Although that’s necessary for a tool to work as intended, it also means that the app which needs to be debugged isn’t running in its natural environment and behaving as usual.
On the other hand, live debugging lets the app run without stopping.
Classic debugging usually relies on setting breakpoints in the code where a program or an app stops so that a developer can observe the code and find what is causing a bug or leading to a crash.
Instead of breakpoints, live debugging uses tracepoints, also known as log points, non-breaking breakpoints, etc.
Ismail Egilmez, a seasoned business development specialist, summed up the difference like this:
In other words, tracepoints in live debugging are equivalent to breakpoints in classic debugging.
The key factor about tracepoints is that they don’t stop the execution of the program or the app that has a bug in the code.
For instance, Microsoft’s Visual Studio has the option of live debugging.
As you can see below, you can insert classing breakpoints on the specific code lines but also turn them into tracepoints by checking the Continue code execution box.
That way, the program runs without stopping at breakpoints, and a developer can observe how it behaves.
That can be vital for noticing and understanding the issue in the code since some errors can manifest only when the program is running.
Now that we’ve discussed what characterizes remote debugging and live debugging, it’s time to see the biggest differences between those debugging techniques.
Remote vs. live debugging: key differences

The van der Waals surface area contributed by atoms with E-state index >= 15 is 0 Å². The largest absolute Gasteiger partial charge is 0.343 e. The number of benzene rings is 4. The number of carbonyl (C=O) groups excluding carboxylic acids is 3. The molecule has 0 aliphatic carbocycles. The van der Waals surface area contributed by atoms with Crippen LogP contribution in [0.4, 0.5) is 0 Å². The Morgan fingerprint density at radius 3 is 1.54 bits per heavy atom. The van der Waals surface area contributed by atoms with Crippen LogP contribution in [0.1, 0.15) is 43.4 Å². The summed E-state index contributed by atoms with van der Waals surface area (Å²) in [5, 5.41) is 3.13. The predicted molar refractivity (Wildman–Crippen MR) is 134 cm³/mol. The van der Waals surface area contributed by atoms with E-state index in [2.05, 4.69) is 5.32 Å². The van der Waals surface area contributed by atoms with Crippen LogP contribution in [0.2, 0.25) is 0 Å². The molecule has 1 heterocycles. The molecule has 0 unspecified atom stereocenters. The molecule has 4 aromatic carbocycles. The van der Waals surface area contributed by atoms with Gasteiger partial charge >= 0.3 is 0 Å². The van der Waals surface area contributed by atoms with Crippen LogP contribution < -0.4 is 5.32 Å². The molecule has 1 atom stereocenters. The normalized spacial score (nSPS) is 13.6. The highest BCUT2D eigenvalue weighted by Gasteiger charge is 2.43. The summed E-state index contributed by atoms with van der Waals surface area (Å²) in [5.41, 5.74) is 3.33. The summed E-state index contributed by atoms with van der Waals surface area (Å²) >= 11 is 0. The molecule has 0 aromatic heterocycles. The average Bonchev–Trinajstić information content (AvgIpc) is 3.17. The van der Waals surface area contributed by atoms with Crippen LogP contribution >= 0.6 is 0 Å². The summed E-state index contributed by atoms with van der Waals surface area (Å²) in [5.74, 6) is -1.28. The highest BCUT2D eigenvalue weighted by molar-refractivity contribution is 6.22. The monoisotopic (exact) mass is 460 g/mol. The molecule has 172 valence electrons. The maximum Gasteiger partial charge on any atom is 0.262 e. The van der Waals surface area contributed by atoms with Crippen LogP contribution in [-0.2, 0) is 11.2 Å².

Remote and live debugging have some notable differences you should consider before opting for one or another.
A significant part of the differences between those methods stems from the use of breaking points in remote debugging and non-breaking breakpoints, or tracepoints, in live debugging.
When we discussed live debugging in the earlier section, we pointed out the specificity of non-breaking breakpoints—they don’t break the execution of the program.
On the other hand, breakpoints are inserted in certain code lines with the purpose of suspending the program so that a developer can analyze its performance.
For example, below, you can see a red dot next to line 16, which indicates that the program will stop running when it reaches that code line.
That difference between stopping the program in remote debugging and allowing it to run in live debugging leads to another major difference between those two debugging methods, and that’s latency.
Latency can be a significant issue with remote debugging because many factors can influence it, whether it’s the strength and stability of the network connection, the location of a cloud server, or some other unpredictable element.
For instance, this Twitter user experienced severe latency issues, so they gave up on remote debugging with VS Code.
On the other hand, latency isn’t a problem in live debugging.
You might be wondering why since we’ve mentioned earlier that live debugging is a form of remote debugging.
That’s where non-breaking breakpoints enter the picture once again.
Since the code runs uninterrupted on the remote location, live debuggers only get the snapshots of it at specific points.
The actual debugging begins after the code runs. This is how Ismail Egilmez, whom we’ve quoted earlier, explains it: